Halloween is my muse's favorite holiday because she like to see what people reveal about themselves on that one night, when they put on a costume and give themselves permission to be ridiculous. All the hidden fears, desires and childhood fantasies are on display. Children become powerful superheroes with the ability to control the universe. Housewives become dangerous vixens. Business men show off their garter-belts. Creatures from horror movies wander the streets, hunting for candy instead of blood. Grown women dress up like cowboys, complete with cigar and six-shooter. Suddenly, everyone is an outlaw.
Halloween is also called Oidhche Shamhna, or the eve of samhain, which is the Celtic new year (Nov. 1). The Celts built bonfires to celebrate the death of the old year, in which bones were burned (bone-fires). It was said that the veil between the world became thin as the year turned, so spirits and the ghosts of loved ones could come for a visit with a living. Not all of those spirits were friendly though, so the Celts decorated gourds with symbols and scary faces to keep the bad ghosts away. People also wore masks to confuse the evil spirits.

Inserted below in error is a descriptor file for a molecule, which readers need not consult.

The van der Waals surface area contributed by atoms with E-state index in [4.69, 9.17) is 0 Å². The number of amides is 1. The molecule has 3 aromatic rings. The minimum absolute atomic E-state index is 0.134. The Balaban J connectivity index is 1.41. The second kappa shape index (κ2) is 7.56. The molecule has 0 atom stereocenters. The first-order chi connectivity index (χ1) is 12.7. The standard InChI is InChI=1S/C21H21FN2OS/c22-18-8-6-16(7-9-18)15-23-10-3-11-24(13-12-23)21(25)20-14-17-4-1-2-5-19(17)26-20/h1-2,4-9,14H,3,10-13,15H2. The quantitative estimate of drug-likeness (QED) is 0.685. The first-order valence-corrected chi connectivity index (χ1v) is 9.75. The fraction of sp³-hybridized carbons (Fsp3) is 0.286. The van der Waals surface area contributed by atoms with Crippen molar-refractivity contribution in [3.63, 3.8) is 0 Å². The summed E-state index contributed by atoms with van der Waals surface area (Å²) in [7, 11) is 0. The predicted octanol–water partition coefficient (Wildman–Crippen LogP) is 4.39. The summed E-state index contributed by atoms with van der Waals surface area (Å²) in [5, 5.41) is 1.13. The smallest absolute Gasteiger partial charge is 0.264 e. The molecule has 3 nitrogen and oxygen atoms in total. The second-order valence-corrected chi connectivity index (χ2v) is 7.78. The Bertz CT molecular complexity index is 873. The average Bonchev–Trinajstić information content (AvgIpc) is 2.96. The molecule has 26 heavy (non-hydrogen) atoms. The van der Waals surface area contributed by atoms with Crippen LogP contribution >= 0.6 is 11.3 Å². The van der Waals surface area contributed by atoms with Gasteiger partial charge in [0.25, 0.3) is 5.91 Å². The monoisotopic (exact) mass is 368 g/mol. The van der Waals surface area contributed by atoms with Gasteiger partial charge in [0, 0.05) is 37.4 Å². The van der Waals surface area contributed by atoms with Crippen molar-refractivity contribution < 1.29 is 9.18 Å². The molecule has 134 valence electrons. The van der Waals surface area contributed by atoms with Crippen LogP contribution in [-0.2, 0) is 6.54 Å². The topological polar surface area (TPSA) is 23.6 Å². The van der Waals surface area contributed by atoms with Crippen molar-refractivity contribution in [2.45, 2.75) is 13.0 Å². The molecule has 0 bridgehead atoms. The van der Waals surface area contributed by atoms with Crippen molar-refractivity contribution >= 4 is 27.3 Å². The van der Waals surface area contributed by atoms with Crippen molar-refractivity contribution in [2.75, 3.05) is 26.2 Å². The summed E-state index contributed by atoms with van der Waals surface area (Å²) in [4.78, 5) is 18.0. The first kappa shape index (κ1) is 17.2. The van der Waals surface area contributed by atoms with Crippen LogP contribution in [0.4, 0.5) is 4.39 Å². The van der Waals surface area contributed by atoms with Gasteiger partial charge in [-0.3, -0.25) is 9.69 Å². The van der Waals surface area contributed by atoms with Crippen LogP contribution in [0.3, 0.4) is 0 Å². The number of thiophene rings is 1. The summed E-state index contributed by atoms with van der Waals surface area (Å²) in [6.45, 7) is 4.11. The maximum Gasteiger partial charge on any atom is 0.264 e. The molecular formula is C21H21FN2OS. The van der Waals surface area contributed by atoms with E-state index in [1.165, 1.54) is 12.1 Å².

"The Celts really knew how to throw a party," my muse said while trying on one of my vintage hats.
"You were there?" I asked, startled to think of my muse at a party 2000 years ago.
She shrugged. "Of course. Why are you so surprised? I've been to all the hot spots." She adjusted the hat's veil and turned her head side to side while studying her reflection. "As soon as the sun set, the bonfires were lit and the feasting began. We dressed in our finest, danced in the light of the fire and sang songs to the gods. The music was incredible. I'll never hear better." She scowled and took off the hat, but almost ripped the veil when a snake got its fangs tangled in the netting.
"It was. But I think I like today's celebrations better. Back then, people conformed to the traditions of the ceremony. Now, you can dress up any way you want and if you get arrested, so what? It's much more egalitarian now days."
"What are you going to dress up as?" I asked.
With a slow, almost wicked grin, she said, "A goddess of course."